The Wheeling Plane Crash

Ladies and gentlemen: the story you are about to hear is true. Some of the names have been changed to protect the innocent.Often the story behind a news article is just as (and sometimes more) interesting than the finished product the public reads. This is the behind the scene story of the time I covered a plane crash for the newspaper.

The plan crashed near the parking lot and entrance of the Foxboro Apartment complex, 470 Foxboro Dr., in Wheeling on June 25.

The plan crashed near the parking lot and entrance of the Foxboro Apartment complex, 470 Foxboro Dr., in Wheeling on June 25.

It was about 8:30 p.m. and I was still at a Niles village board meeting. The trustees had already gone through most of the important business on the agenda and were now talking in circles about companies that were bidding for the village’s information technology contract.

As my mind began to wander, I decided to check the twitter app on my phone. The third tweet from the top was a bulletin that there had been accident at the Chicago Executive Airport about 20 minutes north of me.

I looked at my watch. Reports I found online were secondhand and sketchy, but they all agreed that the plane had gone down around 8:20 p.m. From what I could tell there weren’t any broadcast jockeys or other print reporters on the scene yet. I turned around and looked at the other journalists that were covering the Niles meeting. They were busy taking notes and I was pretty sure they didn’t know a plane had crashed nearby.

After looking up the fastest route to the crash I quickly packed my belongings into my messenger bag and left the village boardroom, walking quickly to my car. Once I was behind the wheel I gunned the gas and tuned the radio to WBBM to see if there was any more info on the crash.

No one was saying anything other that the crash had happened west of the airport. No report of fatalities, no damage. Nothing. I texted my editor to tell him I was on my way to the scene.

Once there I saw that police had blocked road traffic towards the residential neighborhood where the plane had come down. So I drove around until I found an industrial parking lot adjacent to the crash site. I parked, checked my camera’s battery, looked at the charge my phone and then put my placard press credential on my car’s dashboard before speed walking towards the crash.

I cut through the industrial building’s parking lot and sniffed the air for anything burning. Nothing, just sirens and flashing police lights in the distance.

When I finally got to the crash site I began live tweeting what I saw. I talked to people who were standing around gawking at the aircraft, which had slammed into the pavement about 500 feet from an apartment complex. It was amazing that no one was hurt, not even the pilot. After I got some eyewitness accounts I walked over to the police tape and tried to get some more info from the officers. They weren’t too helpful when it came to answering my questions but they did tell me a press conference was going to happen in a few minutes.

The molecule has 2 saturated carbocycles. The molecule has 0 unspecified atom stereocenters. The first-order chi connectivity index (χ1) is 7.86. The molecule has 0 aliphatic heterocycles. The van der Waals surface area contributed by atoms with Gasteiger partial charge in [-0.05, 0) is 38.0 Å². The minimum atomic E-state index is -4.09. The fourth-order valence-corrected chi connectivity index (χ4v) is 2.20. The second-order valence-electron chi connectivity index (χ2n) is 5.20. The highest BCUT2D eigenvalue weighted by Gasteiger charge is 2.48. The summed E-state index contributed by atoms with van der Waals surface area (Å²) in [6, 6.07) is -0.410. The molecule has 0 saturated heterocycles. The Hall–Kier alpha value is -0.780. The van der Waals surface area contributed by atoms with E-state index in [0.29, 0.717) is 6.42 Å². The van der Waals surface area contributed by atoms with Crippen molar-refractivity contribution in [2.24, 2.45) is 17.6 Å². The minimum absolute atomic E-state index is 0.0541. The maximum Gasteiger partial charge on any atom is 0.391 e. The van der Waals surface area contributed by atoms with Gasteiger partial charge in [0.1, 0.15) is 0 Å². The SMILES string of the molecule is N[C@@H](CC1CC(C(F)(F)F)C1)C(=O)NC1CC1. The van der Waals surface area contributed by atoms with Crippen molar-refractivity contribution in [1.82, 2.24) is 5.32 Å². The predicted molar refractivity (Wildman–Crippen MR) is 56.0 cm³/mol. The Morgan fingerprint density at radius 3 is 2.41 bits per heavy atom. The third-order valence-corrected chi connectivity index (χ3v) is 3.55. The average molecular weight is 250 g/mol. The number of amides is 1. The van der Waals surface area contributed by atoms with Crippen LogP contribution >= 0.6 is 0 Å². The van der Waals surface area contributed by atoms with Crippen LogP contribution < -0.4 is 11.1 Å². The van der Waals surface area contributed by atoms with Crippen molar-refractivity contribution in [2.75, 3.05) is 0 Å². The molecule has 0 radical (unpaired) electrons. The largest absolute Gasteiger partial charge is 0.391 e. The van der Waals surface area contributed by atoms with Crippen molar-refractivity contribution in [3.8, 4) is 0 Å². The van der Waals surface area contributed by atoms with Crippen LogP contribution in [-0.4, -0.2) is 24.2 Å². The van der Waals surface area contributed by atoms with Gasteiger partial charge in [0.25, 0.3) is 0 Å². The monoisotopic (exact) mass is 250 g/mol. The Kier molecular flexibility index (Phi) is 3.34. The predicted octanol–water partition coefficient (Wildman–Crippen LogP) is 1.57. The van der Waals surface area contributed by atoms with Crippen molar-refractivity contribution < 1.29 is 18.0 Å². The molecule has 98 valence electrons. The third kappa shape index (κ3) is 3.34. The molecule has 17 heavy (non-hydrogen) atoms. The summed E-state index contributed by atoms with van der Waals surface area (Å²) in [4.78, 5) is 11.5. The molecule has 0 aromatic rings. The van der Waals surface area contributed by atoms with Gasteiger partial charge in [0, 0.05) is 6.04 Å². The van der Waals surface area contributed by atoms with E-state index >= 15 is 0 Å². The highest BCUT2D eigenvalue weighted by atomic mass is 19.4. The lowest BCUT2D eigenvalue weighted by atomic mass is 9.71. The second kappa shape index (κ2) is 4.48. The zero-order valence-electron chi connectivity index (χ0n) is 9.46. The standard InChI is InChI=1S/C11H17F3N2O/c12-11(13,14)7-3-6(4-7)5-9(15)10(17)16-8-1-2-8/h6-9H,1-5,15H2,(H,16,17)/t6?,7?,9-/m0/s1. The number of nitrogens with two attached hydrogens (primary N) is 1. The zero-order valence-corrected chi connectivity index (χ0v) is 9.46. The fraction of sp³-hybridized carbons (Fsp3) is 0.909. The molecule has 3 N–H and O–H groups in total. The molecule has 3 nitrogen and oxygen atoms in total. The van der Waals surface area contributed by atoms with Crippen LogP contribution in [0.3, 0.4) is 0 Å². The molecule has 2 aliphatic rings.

I thanked them, got some unofficial quotes from one officer who wished not to be named, and kept on live tweeting my coverage. It was around then that my editor had gotten back to me, asking if there were fatalities. I told him no. He then asked me to write something up on it quickly so they could get it online.

After that exchange the other broadcast jockeys and print journalists began to arrive and set up their cameras. A deputy fire chief gave a quick run down of what he and the other officials knew and then said they weren’t going to move the plane until the FAA or NTSB showed up.

I hung around for about an hour after that. I talked to some more people from the neighborhood and the tow service charged with moving the wreckage before I head back to my car. I gave my editor the heads up that I was done at the scene and he told me to get to the nearest Wi-Fi and put it in my newspapers’ FTP drop box ASAP. After driving 15 minutes east I came to a bar.

I went in and asked the bartender if the establishment had Wi-Fi. He said yes. So I asked him to give me a Miller light and the network’s password. He obliged.

I rushed through my phone’s notes and my twitter updates to put together a story. I began uploading everything I had to the FTP and ordered some chicken wings and a Diet Coke. I ate while my camera’s stills and video uploaded to the newspaper’s server. After my meal I packed up my stuff and headed to my car for the drive home. It was 1 a.m. and I was ready to pass out.

As I was leaving the bar two drunk guys walked up to me asking why I had a bag and began teasing me about it. I told them I was a reporter and that I had just finished covering a plane crash nearby. They both looked at me shocked. I told them no one had died. They agreed that was a good thing.

The more I told them about the crash the more sober they became. Finally one of them asked if I just drive around to “stay on top of things.” I told him that was more or less is what I tried to do. The other one then looked at me and said “So I guess you must be heading to the Chicago Tribune now huh?”

I nodded and with a smile told them that I was just wanted to go to bed right now.

They high-fived me and then went into the bar. I got into my car and began the drive back to the city, to my mattresses, so I could pass out. Ω

Notes from the peanut gallery.

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